Robert Siciliano - IDTheftSecurity.com - Boston 31 July, 2009, 13:16

Thanks for the comments Gerhard.

Be the first to give this comment the thumbs up 0 thumb ups!
A Finextra member
A Finextra member 01 August, 2009, 12:13

Maybe if some email account providers just try offering paid and secured email accounts (secured with the use of time-based one-time passcodes to access the email account, or an out of channel authentication, for example), they might find that some people would pay for secured email accounts.

Granted, there willl always be more people who will stay with the status quo of getting free but less-secure email accounts. But security can be a product/service differentiation that consumers would not mind paying for. Actually, I wouldn't mind doing such a project with Google, MSN, Hotmail or Yahoo.

Even if only 0.1% of the approximate worldwide total number of internet users (total of 1,596,270,108) would pay for such a service, it does not seem to be a daunting project to undertake. Sure, now someone will tell me that this service is already being offered. Nice try. I've been checking this out and I haven't seen such a service yet.

Be the first to give this comment the thumbs up 0 thumb ups!
A Finextra member
A Finextra member 03 August, 2009, 09:40

Thank you for that information, I have done this at airports quite a several times before i had the Laptop.

Also i would like to know is it safe to use Wi-Fi at public places such as airports, hotels..etc ? I do not see any risk as we are just surfin the web thru a wireless network but could there be any traps in between ?



Be the first to give this comment the thumbs up 0 thumb ups!
Cedric Pariente
Cedric Pariente - EFFI Consultants - Paris 07 August, 2009, 16:10

Hi Seyan,

The short answer is NO.


As explained by Roberto, when you use a public access (WiFi or not), someone is providing you with an access.

BUT, they know everything you do, they can replay any of the credentials you use, even if you are on an HTTPS connection. They can control ALL the traffic that goes in and out through them.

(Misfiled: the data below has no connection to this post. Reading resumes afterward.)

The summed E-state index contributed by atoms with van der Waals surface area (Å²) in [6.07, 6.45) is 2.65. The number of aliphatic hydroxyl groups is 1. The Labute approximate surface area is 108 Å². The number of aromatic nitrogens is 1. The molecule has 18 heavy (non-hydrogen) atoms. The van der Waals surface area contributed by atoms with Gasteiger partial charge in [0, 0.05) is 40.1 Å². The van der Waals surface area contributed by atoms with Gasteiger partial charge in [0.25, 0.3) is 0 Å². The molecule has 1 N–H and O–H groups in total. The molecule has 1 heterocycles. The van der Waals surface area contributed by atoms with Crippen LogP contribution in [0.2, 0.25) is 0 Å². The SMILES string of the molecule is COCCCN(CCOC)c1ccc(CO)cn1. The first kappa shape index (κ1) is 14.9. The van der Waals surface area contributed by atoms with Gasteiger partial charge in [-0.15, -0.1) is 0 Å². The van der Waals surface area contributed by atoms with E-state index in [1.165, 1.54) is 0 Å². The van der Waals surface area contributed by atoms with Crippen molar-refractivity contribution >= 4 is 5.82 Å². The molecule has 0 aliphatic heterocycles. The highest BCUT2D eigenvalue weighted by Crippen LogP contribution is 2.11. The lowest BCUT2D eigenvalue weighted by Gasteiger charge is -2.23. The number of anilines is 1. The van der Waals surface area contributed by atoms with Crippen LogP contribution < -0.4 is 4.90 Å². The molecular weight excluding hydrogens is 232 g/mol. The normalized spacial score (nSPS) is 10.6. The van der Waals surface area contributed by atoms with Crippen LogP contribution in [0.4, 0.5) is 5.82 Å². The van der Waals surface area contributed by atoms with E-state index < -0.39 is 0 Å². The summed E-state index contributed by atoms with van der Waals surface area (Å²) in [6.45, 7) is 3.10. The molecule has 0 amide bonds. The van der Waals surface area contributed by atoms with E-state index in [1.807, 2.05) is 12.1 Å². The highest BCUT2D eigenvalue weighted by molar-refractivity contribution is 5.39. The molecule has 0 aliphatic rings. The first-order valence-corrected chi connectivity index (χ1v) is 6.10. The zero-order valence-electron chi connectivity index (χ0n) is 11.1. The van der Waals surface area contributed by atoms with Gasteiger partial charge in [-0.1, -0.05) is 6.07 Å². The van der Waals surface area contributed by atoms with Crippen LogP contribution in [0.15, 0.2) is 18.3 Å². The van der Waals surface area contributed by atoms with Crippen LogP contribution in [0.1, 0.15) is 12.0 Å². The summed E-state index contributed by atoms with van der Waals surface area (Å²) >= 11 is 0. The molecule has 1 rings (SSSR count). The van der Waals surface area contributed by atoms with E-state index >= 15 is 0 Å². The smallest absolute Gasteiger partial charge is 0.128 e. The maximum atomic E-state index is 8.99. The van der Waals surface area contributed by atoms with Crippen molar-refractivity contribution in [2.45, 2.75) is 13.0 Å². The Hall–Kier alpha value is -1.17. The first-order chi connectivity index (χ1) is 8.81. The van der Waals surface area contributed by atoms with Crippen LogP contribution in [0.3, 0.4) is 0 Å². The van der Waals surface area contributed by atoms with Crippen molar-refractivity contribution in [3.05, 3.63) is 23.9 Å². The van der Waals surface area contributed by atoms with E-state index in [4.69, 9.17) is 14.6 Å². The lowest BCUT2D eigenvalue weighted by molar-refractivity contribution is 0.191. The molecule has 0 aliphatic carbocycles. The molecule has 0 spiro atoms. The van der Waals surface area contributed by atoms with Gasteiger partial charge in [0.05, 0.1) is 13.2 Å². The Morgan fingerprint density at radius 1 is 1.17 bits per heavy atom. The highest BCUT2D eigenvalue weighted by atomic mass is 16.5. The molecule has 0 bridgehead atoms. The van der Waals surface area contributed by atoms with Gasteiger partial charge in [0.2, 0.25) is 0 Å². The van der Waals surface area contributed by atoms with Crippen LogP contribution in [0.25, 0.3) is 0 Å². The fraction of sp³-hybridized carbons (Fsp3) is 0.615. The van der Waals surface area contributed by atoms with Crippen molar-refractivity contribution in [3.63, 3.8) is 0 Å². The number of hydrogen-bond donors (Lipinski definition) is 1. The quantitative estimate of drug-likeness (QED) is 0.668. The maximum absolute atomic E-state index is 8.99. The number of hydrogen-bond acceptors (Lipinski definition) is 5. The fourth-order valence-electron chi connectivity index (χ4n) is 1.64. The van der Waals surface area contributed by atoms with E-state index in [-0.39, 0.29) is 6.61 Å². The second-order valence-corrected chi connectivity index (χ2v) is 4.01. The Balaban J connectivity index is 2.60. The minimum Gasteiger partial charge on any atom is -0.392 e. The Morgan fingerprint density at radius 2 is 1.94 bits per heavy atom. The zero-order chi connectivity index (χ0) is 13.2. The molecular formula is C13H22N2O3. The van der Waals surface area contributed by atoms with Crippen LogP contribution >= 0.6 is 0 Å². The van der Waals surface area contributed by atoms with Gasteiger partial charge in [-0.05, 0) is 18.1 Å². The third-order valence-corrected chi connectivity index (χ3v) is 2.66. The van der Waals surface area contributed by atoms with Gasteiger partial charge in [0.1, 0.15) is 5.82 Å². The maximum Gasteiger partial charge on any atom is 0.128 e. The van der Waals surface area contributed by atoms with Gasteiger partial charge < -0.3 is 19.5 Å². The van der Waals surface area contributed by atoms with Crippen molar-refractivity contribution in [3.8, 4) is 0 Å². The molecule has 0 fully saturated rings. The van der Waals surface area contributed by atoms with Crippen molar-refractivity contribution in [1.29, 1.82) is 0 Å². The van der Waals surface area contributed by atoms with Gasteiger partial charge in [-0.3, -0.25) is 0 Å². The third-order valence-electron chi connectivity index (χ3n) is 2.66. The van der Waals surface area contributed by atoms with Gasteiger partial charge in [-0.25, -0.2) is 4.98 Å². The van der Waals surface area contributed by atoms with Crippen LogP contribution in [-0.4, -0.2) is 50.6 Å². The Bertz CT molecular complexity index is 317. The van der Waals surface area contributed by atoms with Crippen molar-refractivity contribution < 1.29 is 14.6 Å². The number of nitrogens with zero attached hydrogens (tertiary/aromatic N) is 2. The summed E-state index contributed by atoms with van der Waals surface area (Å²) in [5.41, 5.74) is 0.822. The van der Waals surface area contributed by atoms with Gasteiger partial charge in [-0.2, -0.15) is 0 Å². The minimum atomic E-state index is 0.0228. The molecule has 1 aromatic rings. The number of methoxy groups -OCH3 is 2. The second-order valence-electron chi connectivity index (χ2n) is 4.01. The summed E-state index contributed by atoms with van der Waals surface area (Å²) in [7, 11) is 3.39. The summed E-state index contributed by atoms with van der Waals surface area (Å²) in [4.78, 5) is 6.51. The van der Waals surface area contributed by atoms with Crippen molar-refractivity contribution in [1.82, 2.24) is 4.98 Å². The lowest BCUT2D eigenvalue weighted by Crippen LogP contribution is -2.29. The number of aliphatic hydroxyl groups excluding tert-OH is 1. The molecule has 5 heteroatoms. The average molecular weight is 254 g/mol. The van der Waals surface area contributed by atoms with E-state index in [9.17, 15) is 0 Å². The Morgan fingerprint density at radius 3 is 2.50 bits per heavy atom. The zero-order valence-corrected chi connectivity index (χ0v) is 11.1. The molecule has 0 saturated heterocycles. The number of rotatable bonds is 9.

Moreover, public internet places are the best spots for hackers, they simply have to put a honeypot and wait. Hackers LOVE cybercafés.

A safe behavior would be to use free internet access only to browse, and avoid to use any confidential credentials. That would definitely be my recommendation.


Be the first to give this comment the thumbs up 0 thumb ups!
Comment on this story (membership required)

Latest posts from Robert

Are Your Employees Putting Your Company at Risk? Here’s How to Find Out!

18 May 2018  |  6353 views  |  0 comments | recomends Recommends 0 TagsSecurity

10 Internet Security Myths that Small Businesses Should Be Aware Of

11 May 2018  |  1801 views  |  0 comments | recomends Recommends 0 TagsSecurity

Mobile Phone Numbers Are as Sensitive as Your Social Security Number

19 April 2018  |  3573 views  |  0 comments | recomends Recommends 0 TagsSecurity

The Term Identity Theft Protection is Often a Lie

06 April 2018  |  7715 views  |  0 comments | recomends Recommends 0 TagsSecurity

Use a Password Manager Or You WILL Get Hacked

19 March 2018  |  4137 views  |  0 comments | recomends Recommends 0 TagsSecurity

Robert's profile

job title Security Analyst
location Boston
member since 2010
Summary profile See full profile »
Security analyst, published author, television news correspondent. Deliver presentations throughout the United States, Canada and internationally on identity theft protection and personal security....

Robert's expertise

Member since 2009
739 posts62 comments

Who's commenting on Robert's posts